Is Hezbollah ‘sleeping with the devil?’
Nasrallah is portraying Hezbollah as an enemy of takfiris, but is that so?
An explosion that targeted Beirut's southern suburbs on Feb. 19 came 48 hours after Hezbollah Secretary General Sayyed Hassan Nasrallah said: "Takfiris threaten the region as they don't accept those whom they ideologically, politically and intellectually disagree with, and they seek to eliminate them and cancel them."
Nasrallah is portraying Hezbollah as an enemy of takfiris, but is that so? The first incident linked to political Islam in Lebanon happened in May 2007 in Tripoli, where a battle erupted between the Lebanese army and the Fatah al-Islam organization. The latter was established by Palestinian guerrilla Shaker al-Abssi, who was serving jail time in Damascus. Syrian President Bashar al-Assad released him under a special amnesty.
Abssi came to Lebanon and established his takfiri organization, which defected from the Fatah al-Intifada organization. Assad wanted to weaken Sunni leader Saad Hariri by attracting the Sunnis of northern Lebanon to a takfiri organization that derives power from the tough economic and social situation there.
Ever since the army emerged victorious from its battle with Fatah al-Islam in Nahr al-Bared, northern Lebanon, the group's members have been in Roumieh prison in eastern Beirut. They have not been tried, nor will they be until Assad is toppled. He who made the decision to eliminate this takfiri group was then-Prime Minister Fouad Siniora, while he who objected to this move was Nasrallah when he declared Nahr al-Bared a "red line."
In Aug. 2008, Hezbollah signed a memorandum of understanding with the Salafi movement. It wanted to build an alliance to weaken Hariri's Future Movement, but this attempt failed. Hezbollah, which had signed agreements with certain parties, now considers them a regional threat financed by Saudi Arabia and the Future Movement.
The role of Qatar
Relation between Hezbollah and takfiri groups cannot be understood without pointing out the Qatari role in Lebanon. Following the assassination of former Lebanese premier Rafiq Hariri, Qatar had an opinion different from all Arab countries. It supported the parties of political Islam rather than the March 14 coalition. This led Qatar to side with the Syrian-Iranian axis in Lebanon and the region.
The end of the Nahr al-Bared battle was a signal for Qatar to infiltrate Sunni society in northern Lebanon via Salafis and political Islamist factions. Funds came in, and figures and institutions that later allied with Hezbollah against the Future Movement were invited to visit Doha. During that time, the presence of a controversial figure in northern Lebanon increased.
It was Sheikh Omar Bakri Fustok, who came from Britain after he made statements sympathizing with those who carried out the London attacks in 2005. "Assassinating Rafiq Hariri served Islam and Muslims because he did not serve as God [ordered]," said Fustok, who joined Salafi institutions in northern Lebanon. He built relations with Salafis - even those who were rivals among each other - and was a source of advice to them.
His visits to Doha continued, as did his bragging about the comprehensive Qatari support for him financially and morally. Qatar hired an army of lawyers to defend Fustok amid the detentions and cases filed against him. His compass is in total harmony with the Qatari radar in Lebanon and the region.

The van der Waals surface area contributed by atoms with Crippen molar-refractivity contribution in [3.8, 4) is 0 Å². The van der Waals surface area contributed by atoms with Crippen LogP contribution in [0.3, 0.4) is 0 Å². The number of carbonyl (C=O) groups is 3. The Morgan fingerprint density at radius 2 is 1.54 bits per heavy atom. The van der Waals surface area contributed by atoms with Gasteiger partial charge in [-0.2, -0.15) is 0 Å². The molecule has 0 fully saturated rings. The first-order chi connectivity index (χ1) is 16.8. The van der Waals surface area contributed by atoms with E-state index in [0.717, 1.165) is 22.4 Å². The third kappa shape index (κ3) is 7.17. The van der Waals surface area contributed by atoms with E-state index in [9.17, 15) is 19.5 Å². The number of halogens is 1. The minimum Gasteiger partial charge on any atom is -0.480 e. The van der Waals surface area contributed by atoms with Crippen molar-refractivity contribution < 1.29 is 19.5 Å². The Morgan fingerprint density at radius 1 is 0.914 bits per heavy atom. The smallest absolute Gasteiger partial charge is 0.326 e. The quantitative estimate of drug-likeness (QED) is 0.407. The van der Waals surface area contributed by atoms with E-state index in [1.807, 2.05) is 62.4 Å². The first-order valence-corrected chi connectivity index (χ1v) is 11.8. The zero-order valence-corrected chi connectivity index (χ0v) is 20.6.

When he arrived in Lebanon, Fustok considered Hezbollah an infidel. When Hezbollah allied with Qatar, he considered them good Muslims like himself. When Qatar's policy turned against Assad after the Syrian revolution began, he again categorized the party as an infidel.
Hezbollah's alliance with Qatar was a means for the movement to ally with takfiri groups. Hezbollah wanted to target the Future Movement, and Qatar wanted to protest against Saudi Arabia in the region and to weaken Riyadh's influence in Lebanon. Relations between Doha and Hezbollah ended, so rivalry erupted between takfiris and Hezbollah.
Not long ago, Qatar produced another version of political Islam that suits its new orientations: Sheikh Ahmad al-Assir in Sidon, southern Lebanon. Before Assir went into hiding, no Arab country minded him except for Qatar, which invited him to visit Doha.
Former Lebanese President Emile Lahoud, despite his rivalry with Saudi Arabia, described Assir as "a Qatari project aiming to sabotage Lebanon." Lahoud knows well that since the Sept. 2001 attacks, Riyadh has excluded political Islam from its tools of international activity.
Hezbollah's upper hand
Nasrallah's speeches, and his decision to go against the Syrian revolution, prove that he and his party know Syria and Iran well, but they know nothing about Lebanon. Hezbollah, which accuses takfiris of aiming to eliminate others, has accused all its rivals of being traitors and Israeli agents. The Special Tribunal for Lebanon has accused Hezbollah of political assassinations that targeted its Lebanese political rivals.
The movement has never missed a chance to humiliate and weaken Saad Hariri, to the extent of toppling his cabinet. This is how Hezbollah - directly during the period of alliances, and indirectly during the period of rivalry - supported Salafis who want to turn everyone against Saad Hariri.
The parties that are targeting Hezbollah are the same ones that were allied with it to target the Future Movement. Qatar financed these parties and Hezbollah armed them. Hezbollah wanted a battle to erupt between Salafis and the Future Movement, but instead Hezbollah's men are being assassinated in Lebanon and Syria.
This article was first published in Al-Arab Online on Feb. 22, 2014